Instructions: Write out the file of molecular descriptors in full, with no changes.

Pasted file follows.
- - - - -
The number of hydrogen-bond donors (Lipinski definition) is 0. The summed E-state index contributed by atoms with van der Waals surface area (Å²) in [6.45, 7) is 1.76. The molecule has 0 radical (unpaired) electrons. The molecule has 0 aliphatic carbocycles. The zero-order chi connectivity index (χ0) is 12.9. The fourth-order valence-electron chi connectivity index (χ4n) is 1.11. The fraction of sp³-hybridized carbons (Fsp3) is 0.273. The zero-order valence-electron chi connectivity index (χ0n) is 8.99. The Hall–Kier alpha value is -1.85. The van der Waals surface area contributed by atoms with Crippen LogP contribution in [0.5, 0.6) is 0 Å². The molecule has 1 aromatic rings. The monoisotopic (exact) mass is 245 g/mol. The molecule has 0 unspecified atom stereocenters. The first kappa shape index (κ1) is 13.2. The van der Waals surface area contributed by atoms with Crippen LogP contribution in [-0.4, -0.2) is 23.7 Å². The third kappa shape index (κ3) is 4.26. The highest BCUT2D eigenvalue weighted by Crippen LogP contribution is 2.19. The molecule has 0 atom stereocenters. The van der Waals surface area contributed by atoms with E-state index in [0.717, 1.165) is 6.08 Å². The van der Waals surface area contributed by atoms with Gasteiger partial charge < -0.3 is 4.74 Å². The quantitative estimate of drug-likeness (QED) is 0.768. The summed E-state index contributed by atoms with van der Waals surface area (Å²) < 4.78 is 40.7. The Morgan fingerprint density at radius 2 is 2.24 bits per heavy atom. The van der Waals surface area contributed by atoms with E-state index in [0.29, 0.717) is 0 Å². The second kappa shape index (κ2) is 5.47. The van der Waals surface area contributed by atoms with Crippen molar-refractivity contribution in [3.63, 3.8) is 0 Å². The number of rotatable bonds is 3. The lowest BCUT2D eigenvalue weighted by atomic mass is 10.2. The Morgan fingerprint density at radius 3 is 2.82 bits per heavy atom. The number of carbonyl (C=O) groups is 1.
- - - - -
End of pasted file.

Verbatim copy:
The number of hydrogen-bond donors (Lipinski definition) is 0. The summed E-state index contributed by atoms with van der Waals surface area (Å²) in [6.45, 7) is 1.76. The molecule has 0 radical (unpaired) electrons. The molecule has 0 aliphatic carbocycles. The zero-order chi connectivity index (χ0) is 12.9. The fourth-order valence-electron chi connectivity index (χ4n) is 1.11. The fraction of sp³-hybridized carbons (Fsp3) is 0.273. The zero-order valence-electron chi connectivity index (χ0n) is 8.99. The Hall–Kier alpha value is -1.85. The van der Waals surface area contributed by atoms with Crippen LogP contribution in [0.5, 0.6) is 0 Å². The molecule has 1 aromatic rings. The monoisotopic (exact) mass is 245 g/mol. The molecule has 0 unspecified atom stereocenters. The first kappa shape index (κ1) is 13.2. The van der Waals surface area contributed by atoms with Crippen LogP contribution in [-0.4, -0.2) is 23.7 Å². The third kappa shape index (κ3) is 4.26. The highest BCUT2D eigenvalue weighted by Crippen LogP contribution is 2.19. The molecule has 0 atom stereocenters. The van der Waals surface area contributed by atoms with E-state index in [0.717, 1.165) is 6.08 Å². The van der Waals surface area contributed by atoms with Gasteiger partial charge < -0.3 is 4.74 Å². The quantitative estimate of drug-likeness (QED) is 0.768. The summed E-state index contributed by atoms with van der Waals surface area (Å²) < 4.78 is 40.7. The Morgan fingerprint density at radius 2 is 2.24 bits per heavy atom. The van der Waals surface area contributed by atoms with E-state index in [0.29, 0.717) is 0 Å². The second kappa shape index (κ2) is 5.47. The van der Waals surface area contributed by atoms with Crippen molar-refractivity contribution in [3.63, 3.8) is 0 Å². The number of rotatable bonds is 3. The lowest BCUT2D eigenvalue weighted by atomic mass is 10.2. The Morgan fingerprint density at radius 3 is 2.82 bits per heavy atom. The number of carbonyl (C=O) groups is 1.